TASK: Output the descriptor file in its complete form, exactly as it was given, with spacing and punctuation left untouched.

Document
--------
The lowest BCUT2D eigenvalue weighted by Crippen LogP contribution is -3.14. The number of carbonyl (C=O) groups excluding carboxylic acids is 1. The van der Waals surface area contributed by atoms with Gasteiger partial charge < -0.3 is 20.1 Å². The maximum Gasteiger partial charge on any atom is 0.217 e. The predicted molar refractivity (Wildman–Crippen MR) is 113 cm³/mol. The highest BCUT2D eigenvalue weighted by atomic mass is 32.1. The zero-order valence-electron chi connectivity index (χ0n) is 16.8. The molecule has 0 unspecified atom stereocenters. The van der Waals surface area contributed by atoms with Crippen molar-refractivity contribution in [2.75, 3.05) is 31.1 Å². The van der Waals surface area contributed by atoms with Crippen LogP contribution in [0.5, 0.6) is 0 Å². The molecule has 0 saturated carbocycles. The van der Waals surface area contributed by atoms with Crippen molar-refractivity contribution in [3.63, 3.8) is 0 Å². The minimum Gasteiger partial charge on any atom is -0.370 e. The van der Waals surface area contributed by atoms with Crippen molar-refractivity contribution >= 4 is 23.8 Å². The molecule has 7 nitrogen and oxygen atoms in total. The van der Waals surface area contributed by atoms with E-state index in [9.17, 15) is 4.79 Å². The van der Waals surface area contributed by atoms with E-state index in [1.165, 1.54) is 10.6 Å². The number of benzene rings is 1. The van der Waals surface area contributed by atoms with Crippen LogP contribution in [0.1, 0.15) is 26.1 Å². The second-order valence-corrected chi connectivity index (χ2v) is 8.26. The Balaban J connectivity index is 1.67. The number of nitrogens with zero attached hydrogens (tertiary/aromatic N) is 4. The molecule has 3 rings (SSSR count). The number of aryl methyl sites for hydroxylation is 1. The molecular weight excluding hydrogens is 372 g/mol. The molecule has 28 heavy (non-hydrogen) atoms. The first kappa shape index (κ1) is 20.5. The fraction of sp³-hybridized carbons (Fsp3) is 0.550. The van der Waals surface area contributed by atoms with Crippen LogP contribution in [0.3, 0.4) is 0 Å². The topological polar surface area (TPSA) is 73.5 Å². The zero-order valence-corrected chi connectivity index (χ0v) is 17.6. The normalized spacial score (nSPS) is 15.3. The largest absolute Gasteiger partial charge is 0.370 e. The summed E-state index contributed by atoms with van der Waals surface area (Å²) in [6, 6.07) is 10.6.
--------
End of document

The lowest BCUT2D eigenvalue weighted by Crippen LogP contribution is -3.14. The number of carbonyl (C=O) groups excluding carboxylic acids is 1. The van der Waals surface area contributed by atoms with Gasteiger partial charge < -0.3 is 20.1 Å². The maximum Gasteiger partial charge on any atom is 0.217 e. The predicted molar refractivity (Wildman–Crippen MR) is 113 cm³/mol. The highest BCUT2D eigenvalue weighted by atomic mass is 32.1. The zero-order valence-electron chi connectivity index (χ0n) is 16.8. The molecule has 0 unspecified atom stereocenters. The van der Waals surface area contributed by atoms with Crippen molar-refractivity contribution in [2.75, 3.05) is 31.1 Å². The van der Waals surface area contributed by atoms with Crippen LogP contribution in [0.5, 0.6) is 0 Å². The molecule has 0 saturated carbocycles. The van der Waals surface area contributed by atoms with Crippen molar-refractivity contribution in [3.63, 3.8) is 0 Å². The minimum Gasteiger partial charge on any atom is -0.370 e. The van der Waals surface area contributed by atoms with Crippen molar-refractivity contribution >= 4 is 23.8 Å². The molecule has 7 nitrogen and oxygen atoms in total. The van der Waals surface area contributed by atoms with E-state index in [9.17, 15) is 4.79 Å². The van der Waals surface area contributed by atoms with E-state index in [1.165, 1.54) is 10.6 Å². The number of benzene rings is 1. The van der Waals surface area contributed by atoms with Crippen LogP contribution in [0.1, 0.15) is 26.1 Å². The second-order valence-corrected chi connectivity index (χ2v) is 8.26. The Balaban J connectivity index is 1.67. The number of nitrogens with zero attached hydrogens (tertiary/aromatic N) is 4. The molecule has 3 rings (SSSR count). The number of aryl methyl sites for hydroxylation is 1. The molecular weight excluding hydrogens is 372 g/mol. The molecule has 28 heavy (non-hydrogen) atoms. The first kappa shape index (κ1) is 20.5. The fraction of sp³-hybridized carbons (Fsp3) is 0.550. The van der Waals surface area contributed by atoms with Crippen LogP contribution in [0.3, 0.4) is 0 Å². The topological polar surface area (TPSA) is 73.5 Å². The zero-order valence-corrected chi connectivity index (χ0v) is 17.6. The normalized spacial score (nSPS) is 15.3. The largest absolute Gasteiger partial charge is 0.370 e. The summed E-state index contributed by atoms with van der Waals surface area (Å²) in [6, 6.07) is 10.6.